Specialized course work is available in psychiatric rehabilitation. The rehabilitation counseling program has been awarded a five-year grant to prepare rehabilitation counselors to work with persons having severe, longterm mental illness. The grant provides money to support up to five students per year admitted for fulltime study in the masters degree program. The Rehabilitation Scholars Program covers tuition and includes a $400 per month stipend for living expenses. Recipients are obligated to obtain postgraduate employment in agencies or programs serving persons with mental illnesses for a specified time period. Interested persons should apply for admission to the masters program and indicate in their cover letter that they wish to be considered for the scholarship program. The program also has grant funded scholarships for persons who are willing to commit to serving persons with all types of disabilities who reside in rural areas of the state. The scholarship benefits and the application procedure are the same as those for the psychiatric rehab specialization.
The last semester of training consists of a full-time internship. Internships can be served in a variety of state agencies, community programs, and private organizations. In some instances, out-of-state internships can be arranged. These activities are intended to facilitate the development and enhancement of the spectrum of counseling activities within the context of real practice settings, assuring adequate competency to fulfill appropriate professional roles upon graduation.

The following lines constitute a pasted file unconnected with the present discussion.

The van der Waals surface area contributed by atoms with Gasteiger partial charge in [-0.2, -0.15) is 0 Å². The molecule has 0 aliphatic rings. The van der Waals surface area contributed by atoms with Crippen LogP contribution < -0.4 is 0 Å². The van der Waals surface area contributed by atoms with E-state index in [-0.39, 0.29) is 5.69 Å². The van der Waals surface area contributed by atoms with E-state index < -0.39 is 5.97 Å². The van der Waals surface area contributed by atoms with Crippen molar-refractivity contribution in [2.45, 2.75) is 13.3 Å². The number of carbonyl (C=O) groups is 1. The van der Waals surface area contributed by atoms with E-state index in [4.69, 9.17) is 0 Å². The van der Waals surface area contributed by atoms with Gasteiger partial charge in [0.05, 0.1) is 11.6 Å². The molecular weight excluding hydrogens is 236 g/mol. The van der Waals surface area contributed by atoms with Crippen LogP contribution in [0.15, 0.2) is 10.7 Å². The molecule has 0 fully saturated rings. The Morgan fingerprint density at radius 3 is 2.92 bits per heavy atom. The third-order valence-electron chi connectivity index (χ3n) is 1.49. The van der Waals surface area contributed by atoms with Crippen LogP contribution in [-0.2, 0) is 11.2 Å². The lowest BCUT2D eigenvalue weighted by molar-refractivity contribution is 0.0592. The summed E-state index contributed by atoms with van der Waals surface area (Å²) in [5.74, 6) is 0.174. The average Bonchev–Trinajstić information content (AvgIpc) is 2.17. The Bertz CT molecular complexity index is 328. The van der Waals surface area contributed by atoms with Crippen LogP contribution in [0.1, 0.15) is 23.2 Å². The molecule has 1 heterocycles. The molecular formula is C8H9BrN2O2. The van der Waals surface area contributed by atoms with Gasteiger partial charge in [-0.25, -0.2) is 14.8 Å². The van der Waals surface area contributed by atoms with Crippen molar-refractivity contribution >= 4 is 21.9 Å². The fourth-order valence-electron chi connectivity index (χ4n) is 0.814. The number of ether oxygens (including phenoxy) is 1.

Applicants to the program must have earned a baccalaureate degree from an accredited institution. GRE scores, references, academic background and performance, work and volunteer experience, and personal interview findings are all considered in the admissions process. Applicants are also required to submit a letter of intent. The letter should address the reason for pursuing a career in rehabilitation counseling, relevant experience, and plans for completing the program requirements, if accepted. Relevant experience refers to both volunteer and paid work experience involving the provision of services to persons with disabilities or other forms of disadvantage.
Certificate of Graduate Study in Psychiatric ??Rehabilitation
The Certificate of Graduate Study in Psychiatric Rehabilitation is a 24-credit hour graduate specialty program designed to equip human service professionals for work with individuals with severe mental illnesses. This cross-disciplinary program introduces students to the characteristics of severe long-term mental illnesses, assessment, treatment, rehabilitation methods, and the recovery process.